Seattle’s bullpen, which is filled with inexperienced and inconsistent performers, made the comeback possible, keeping the Astros’ lead to just one run. Seattle got scoreless innings from Magill (fifth), Carl Edwards Jr. (sixth), Dan Altavilla (seventh) and rookie Anthony Misiewicz (eighth).
The Mariners got an uneven, but hopeful start from Kikuchi. It’s something they endured from outing to outing and even inning to inning last season. But there was more reason to hope in Kikuchi’s first start of 2020.
Using a shorter arm swing and refined mechanics that he worked on this past offseason with Driveline Baseball in Kent and input from the Mariners’ pitching coaches, Kikuchi showed significant consistent velocity increase with his fastball, which sat at 94-96 mph and touched 98 on multiple occasions. He also flashed an improved change-up that had more deception and movement than in the past.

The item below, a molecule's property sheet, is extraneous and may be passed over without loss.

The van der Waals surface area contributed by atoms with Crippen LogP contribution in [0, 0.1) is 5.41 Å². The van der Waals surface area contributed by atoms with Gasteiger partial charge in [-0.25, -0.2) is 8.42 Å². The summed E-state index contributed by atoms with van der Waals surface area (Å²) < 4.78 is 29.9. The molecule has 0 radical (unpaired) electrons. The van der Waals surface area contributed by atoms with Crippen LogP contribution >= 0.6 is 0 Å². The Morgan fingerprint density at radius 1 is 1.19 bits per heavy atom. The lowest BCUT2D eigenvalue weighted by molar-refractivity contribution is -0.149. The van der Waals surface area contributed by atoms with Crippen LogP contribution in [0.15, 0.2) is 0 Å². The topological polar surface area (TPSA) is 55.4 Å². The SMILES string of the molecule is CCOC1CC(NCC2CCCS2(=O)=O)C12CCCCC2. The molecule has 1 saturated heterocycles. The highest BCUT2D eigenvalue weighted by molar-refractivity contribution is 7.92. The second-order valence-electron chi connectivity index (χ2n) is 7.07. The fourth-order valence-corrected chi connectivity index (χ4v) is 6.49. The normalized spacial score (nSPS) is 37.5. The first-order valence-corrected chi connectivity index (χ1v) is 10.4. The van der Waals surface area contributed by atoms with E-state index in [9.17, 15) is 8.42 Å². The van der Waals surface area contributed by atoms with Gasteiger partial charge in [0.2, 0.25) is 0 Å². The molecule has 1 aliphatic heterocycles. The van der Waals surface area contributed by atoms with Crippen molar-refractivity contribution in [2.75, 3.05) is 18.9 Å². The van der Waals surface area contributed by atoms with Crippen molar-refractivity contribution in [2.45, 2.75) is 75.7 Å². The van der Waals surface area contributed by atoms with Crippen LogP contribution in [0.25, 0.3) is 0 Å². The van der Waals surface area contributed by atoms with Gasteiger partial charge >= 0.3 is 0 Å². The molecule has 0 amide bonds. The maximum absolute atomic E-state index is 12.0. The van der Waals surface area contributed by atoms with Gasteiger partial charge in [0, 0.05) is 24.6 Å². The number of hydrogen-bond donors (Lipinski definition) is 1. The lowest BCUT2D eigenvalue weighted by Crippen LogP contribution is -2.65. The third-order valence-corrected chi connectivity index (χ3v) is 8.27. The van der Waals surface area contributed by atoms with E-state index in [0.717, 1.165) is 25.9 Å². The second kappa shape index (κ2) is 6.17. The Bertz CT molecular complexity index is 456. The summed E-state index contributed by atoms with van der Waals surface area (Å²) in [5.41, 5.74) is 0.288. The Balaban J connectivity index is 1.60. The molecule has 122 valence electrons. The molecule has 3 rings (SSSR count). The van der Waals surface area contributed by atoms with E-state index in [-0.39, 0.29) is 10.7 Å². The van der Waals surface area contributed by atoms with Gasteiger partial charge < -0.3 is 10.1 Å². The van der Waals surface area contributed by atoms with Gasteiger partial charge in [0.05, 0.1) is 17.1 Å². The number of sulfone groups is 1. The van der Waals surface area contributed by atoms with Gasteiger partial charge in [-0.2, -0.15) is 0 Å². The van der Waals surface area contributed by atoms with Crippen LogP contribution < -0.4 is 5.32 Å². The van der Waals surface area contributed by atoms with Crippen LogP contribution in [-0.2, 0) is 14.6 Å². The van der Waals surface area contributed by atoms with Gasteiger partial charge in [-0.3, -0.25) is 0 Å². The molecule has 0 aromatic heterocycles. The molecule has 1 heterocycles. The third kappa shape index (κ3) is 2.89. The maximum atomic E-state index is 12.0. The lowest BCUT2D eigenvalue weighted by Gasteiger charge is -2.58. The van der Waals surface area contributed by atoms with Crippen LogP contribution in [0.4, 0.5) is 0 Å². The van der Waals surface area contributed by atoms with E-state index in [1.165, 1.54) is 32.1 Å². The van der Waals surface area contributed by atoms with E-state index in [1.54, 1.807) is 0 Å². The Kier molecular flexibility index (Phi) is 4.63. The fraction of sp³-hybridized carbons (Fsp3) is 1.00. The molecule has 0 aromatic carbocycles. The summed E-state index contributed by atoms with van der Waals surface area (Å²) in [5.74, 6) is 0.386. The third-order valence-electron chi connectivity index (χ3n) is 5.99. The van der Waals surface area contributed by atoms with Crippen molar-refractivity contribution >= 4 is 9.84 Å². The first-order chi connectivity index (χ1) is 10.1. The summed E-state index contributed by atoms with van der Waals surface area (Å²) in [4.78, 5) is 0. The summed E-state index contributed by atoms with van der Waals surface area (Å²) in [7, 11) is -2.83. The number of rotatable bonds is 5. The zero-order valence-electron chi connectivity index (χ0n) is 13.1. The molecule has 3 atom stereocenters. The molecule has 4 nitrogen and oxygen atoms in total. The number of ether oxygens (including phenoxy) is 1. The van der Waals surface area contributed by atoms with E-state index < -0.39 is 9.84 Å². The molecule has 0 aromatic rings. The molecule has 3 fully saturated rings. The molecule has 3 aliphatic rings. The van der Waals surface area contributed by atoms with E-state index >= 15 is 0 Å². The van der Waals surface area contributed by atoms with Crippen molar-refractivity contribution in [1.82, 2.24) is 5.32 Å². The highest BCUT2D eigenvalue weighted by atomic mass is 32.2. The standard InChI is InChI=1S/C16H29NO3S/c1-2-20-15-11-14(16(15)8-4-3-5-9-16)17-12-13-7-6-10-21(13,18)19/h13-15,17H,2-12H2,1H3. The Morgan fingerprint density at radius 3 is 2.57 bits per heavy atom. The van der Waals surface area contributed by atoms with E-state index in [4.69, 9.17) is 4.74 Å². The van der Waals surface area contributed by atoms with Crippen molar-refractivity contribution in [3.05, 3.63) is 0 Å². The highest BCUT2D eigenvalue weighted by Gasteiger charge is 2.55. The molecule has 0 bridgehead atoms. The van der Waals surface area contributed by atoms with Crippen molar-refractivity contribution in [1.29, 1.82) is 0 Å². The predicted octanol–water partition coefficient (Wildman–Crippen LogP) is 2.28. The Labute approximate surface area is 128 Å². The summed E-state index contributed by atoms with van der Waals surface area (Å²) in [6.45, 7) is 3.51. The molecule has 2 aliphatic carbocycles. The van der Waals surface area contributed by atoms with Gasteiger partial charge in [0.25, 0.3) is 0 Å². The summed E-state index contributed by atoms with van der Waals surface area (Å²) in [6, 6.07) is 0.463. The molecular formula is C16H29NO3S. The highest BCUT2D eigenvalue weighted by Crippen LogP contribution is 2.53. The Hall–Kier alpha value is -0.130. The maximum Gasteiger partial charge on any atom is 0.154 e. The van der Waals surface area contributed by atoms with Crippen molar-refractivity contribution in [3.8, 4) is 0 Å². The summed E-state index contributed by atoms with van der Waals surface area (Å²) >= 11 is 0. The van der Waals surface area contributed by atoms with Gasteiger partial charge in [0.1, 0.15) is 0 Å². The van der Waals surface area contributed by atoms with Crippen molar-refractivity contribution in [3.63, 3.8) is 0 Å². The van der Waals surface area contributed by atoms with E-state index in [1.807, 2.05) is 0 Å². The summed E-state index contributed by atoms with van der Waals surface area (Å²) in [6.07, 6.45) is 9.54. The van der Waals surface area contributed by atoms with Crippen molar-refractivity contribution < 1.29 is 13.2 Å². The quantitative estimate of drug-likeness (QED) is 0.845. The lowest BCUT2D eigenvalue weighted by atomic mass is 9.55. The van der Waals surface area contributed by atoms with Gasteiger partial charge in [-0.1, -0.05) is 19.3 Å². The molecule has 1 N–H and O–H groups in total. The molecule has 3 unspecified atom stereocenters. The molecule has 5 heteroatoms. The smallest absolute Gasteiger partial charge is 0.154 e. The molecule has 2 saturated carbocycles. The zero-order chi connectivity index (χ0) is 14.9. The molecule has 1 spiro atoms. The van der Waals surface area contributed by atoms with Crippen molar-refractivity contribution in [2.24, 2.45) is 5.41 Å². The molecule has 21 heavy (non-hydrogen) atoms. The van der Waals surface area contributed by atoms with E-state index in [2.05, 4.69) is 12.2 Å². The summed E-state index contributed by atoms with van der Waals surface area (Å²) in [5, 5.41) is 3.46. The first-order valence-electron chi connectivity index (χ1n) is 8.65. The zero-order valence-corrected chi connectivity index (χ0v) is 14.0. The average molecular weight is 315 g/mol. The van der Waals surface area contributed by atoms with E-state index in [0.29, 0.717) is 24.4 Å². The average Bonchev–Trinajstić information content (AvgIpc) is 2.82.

He allowed a first-inning run and then came back with two solid innings. But when his teammates turned a 2-1 lead into a 4-1 lead in the fourth on run-scoring doubles from Mallex Smith and Long off Astros starter Zack Greinke, Kikuchi had anything but a shutdown bottom half of the inning. The command of pitches, particularly his fastball, vanished for most of the inning.
Kikuchi walked Jose Altuve, gave up a single to Brantley, walked Bregman and gave up a run-scoring single to Yuli Gurriel. He staved off the looming disasters by striking out Carlos Correa and Taylor Jones, flashing that 98-mph heater. But he couldn’t avoid the implosion. He walked Josh Reddick to force in a run and then gave up a two-run single to Martin Maldonado to end his outing and leave with a 5-4 deficit.
“Yusei’s stuff was really good today,” Servais said. “He had a very good fastball. He threw a lot of fastballs and they were not on it. In the fourth inning, I don’t know if he was trying to be too cautious, or sometimes players get ahead of themselves. He’s thinking we have a nice lead and maybe I can go five, six innings. But you have to stay in the moment. I think he got ahead himself.”
Editor’s note: The Times declined to send reporter Ryan Divish to Houston for this game because of COVID-19 safety concerns.